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Why ‘preppers’ are going mainstream

By Manuela Saragosa

Business reporter, BBC News

Published

image copyrightGetty Images

image captionHurricane Sandy disrupted power supplies across New York city in 2012

Silicon Valley entrepreneur Julie Fredrickson remembers clearly the moment she decided to become a “prepper” – somebody who prepares for the worst-case scenario.

It was late October 2012 and Hurricane Sandy had just hit New York. “There was a large, almost phosphorescent flash and that was the main power plant that powered all of lower Manhattan going out.

“There was this bright, other-wordly eerie green and then everything just went black,” she says.

She was left scrabbling in the dark in her high-rise New York apartment feeling cut-off and terrified. “I realised I wasn’t prepared for even very basic things, I didn’t have enough water, I didn’t have a radio to listen to emergency broadcasts, and I never wanted to experience that again.”

image copyrightJulie Fredrickson

image caption“I wasn’t prepared for even very basic things,” says Julie Fredrickson

These days Julie’s much better kitted out. When the Covid pandemic hit, she knew exactly what to do: decamp from New York city to her home state of Colorado. She has a “go-bag” permanently packed with emergency supplies, and she and her husband are now even considering building a bunker or “bug-out” house.

But as a thirty-something woman, she hardly fits the widely-held stereotype of a prepper – with an escape route, medical supplies, a few weeks’ worth of food, or even a chemically-insulated, well-stocked isolated bunker in the back of beyond.

Julie says she loves her city life with its restaurants and theatres, making her a far cry from the lonely survivalists – perhaps living on the fringes of society and suspicious of any government interference in their lives – that populate the public imagination when it comes to preppers.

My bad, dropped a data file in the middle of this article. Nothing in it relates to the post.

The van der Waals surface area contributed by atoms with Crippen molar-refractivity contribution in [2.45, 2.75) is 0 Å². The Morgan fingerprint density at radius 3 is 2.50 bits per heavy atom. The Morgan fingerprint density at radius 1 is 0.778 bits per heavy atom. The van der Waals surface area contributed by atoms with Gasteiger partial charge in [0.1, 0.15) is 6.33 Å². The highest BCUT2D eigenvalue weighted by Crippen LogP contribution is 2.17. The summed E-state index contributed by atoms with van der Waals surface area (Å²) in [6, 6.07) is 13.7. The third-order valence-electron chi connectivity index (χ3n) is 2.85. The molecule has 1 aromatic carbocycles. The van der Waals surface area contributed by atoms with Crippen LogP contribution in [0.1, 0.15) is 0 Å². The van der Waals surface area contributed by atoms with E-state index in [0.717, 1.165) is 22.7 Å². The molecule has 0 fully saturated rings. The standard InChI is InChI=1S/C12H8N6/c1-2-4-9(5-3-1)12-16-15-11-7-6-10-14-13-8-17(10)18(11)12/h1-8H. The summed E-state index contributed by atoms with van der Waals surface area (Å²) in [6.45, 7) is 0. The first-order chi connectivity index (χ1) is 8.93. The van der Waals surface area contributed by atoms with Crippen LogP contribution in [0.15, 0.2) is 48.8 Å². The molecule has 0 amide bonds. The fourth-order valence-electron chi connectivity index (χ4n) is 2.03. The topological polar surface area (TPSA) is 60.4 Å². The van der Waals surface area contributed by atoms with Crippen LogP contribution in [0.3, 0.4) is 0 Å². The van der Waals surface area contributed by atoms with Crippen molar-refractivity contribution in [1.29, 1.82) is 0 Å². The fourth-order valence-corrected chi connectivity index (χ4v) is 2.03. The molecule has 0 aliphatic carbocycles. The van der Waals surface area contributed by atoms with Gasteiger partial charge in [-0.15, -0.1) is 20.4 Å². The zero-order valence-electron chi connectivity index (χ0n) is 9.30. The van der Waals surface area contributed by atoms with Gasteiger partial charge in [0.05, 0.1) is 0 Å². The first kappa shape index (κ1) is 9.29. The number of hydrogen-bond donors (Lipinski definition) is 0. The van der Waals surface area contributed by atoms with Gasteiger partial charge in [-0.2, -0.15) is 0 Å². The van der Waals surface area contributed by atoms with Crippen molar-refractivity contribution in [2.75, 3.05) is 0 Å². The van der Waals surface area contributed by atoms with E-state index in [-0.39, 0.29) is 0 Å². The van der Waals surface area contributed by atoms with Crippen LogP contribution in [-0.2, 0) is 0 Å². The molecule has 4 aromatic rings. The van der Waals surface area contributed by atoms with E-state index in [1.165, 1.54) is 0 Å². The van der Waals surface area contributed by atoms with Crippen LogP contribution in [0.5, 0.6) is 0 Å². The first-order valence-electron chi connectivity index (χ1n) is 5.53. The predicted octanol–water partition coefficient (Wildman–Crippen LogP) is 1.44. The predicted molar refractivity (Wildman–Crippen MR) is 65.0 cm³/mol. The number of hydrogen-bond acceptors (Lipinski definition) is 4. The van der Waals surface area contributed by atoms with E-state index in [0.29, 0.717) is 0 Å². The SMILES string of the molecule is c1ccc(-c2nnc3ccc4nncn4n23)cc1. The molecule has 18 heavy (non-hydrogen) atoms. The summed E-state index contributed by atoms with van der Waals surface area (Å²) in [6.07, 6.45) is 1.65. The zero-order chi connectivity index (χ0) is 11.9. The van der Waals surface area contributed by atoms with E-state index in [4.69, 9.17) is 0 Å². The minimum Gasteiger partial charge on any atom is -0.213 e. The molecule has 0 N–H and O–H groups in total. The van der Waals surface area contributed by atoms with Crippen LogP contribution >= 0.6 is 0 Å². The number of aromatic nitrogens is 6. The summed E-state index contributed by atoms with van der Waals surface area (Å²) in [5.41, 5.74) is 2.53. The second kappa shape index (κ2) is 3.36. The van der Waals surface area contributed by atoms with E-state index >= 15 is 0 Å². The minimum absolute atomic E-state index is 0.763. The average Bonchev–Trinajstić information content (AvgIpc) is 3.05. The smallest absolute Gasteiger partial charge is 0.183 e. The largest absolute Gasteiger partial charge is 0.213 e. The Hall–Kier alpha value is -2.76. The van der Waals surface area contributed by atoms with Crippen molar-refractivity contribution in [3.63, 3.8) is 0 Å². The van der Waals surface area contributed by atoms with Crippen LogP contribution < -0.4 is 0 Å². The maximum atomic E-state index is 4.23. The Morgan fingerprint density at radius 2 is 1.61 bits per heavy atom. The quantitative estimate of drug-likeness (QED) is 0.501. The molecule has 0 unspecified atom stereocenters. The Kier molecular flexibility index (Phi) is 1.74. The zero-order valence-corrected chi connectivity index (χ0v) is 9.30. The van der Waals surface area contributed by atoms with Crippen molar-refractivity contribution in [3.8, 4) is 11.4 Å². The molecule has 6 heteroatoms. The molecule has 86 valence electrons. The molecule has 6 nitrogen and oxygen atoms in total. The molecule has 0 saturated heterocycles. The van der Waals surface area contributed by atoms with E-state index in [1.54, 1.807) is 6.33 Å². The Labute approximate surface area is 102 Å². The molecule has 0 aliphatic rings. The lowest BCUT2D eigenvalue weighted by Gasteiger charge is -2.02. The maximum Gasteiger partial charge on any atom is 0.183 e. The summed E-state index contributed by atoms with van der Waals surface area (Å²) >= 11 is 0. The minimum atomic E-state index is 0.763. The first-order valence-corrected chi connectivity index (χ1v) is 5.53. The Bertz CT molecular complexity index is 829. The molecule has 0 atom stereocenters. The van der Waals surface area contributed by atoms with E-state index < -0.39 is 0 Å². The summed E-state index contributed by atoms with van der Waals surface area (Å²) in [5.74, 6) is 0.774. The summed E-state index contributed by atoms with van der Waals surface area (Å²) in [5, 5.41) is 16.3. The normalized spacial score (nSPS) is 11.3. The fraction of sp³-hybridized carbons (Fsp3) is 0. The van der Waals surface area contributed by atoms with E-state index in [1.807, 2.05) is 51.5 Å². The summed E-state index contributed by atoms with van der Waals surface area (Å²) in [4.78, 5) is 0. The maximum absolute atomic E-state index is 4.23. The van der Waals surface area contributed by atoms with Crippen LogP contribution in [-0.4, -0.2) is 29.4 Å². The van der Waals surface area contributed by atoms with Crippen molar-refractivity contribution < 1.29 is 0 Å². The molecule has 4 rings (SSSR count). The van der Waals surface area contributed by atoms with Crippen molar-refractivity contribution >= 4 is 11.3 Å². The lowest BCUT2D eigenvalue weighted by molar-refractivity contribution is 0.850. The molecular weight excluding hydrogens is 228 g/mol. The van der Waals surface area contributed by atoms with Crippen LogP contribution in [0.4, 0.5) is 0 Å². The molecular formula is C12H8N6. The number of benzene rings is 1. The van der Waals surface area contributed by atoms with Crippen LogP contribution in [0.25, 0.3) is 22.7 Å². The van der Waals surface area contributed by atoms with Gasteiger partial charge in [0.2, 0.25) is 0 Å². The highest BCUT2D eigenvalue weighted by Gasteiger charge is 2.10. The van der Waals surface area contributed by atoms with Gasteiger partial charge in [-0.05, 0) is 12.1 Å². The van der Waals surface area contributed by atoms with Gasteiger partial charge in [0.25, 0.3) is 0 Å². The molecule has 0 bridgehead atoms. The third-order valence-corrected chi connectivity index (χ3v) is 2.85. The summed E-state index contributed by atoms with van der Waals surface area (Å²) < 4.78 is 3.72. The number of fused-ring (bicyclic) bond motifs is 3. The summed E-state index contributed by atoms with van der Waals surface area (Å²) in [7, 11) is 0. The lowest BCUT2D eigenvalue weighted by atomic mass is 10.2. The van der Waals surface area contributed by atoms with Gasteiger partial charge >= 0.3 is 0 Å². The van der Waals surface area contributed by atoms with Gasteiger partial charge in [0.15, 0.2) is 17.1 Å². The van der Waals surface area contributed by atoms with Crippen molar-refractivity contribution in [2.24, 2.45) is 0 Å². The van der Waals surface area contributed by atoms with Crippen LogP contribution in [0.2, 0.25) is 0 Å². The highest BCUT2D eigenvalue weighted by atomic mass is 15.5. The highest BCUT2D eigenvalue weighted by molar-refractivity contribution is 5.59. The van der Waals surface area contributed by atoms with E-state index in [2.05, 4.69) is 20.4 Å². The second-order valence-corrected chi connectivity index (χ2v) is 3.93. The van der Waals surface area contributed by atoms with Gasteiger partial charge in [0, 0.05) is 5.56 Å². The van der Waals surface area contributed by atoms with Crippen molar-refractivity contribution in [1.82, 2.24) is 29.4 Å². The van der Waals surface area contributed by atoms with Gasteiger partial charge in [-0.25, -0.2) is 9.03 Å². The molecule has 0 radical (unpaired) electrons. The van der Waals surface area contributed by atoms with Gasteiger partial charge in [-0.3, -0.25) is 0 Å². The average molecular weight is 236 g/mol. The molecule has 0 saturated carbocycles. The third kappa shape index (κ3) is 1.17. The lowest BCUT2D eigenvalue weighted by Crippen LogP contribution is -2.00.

image copyrightJohn Ramey

image captionJohn Ramey: “The vast majority of preppers are serious and rational people”

‘Over the last five to 10 years, that stereotype… has fallen away,” says John Ramey, who runs an online community of preppers in North America called The Prepared.

“The community has pretty much soundly rejected ‘old school’ conspiracy and fringe-theory kind of stuff. The vast majority of preppers [today] are serious and rational people, and their number is growing exponentially. It’s gone mainstream.”

That’s not to say those fringe elements have disappeared altogether, just that the communities themselves have become more diverse. On The Prepared, for example, Mr Ramey does not allow any talk of politics. The site’s biggest age bracket is those aged 25-35, followed by 35-45. Most are living in urban rather than rural areas and are split evenly between men and women, he says.

He attributes this more diverse demographic to the rising number of natural disasters due to climate, as well as a declining sense of trust in the ability of US infrastructure and institutions to manage the consequences of a disaster.

image copyrightGetty Images

image captionA rising number of natural disasters is contributing to increasingly diverse nature of preppers, says John Ramey

For example, medical facilities in the US and elsewhere in the world not having enough personal protective equipment to care for those ill with Covid, he argues.

“We’re used to just-in-time inventory,” he says, referring to the widespread practice among governments, private organisations and firms of only keeping enough stock on hand to fulfil current orders or maintain production.

While the current Covid pandemic is not “the big ‘un” in terms of disasters, it has highlighted weaknesses in how we live, he says.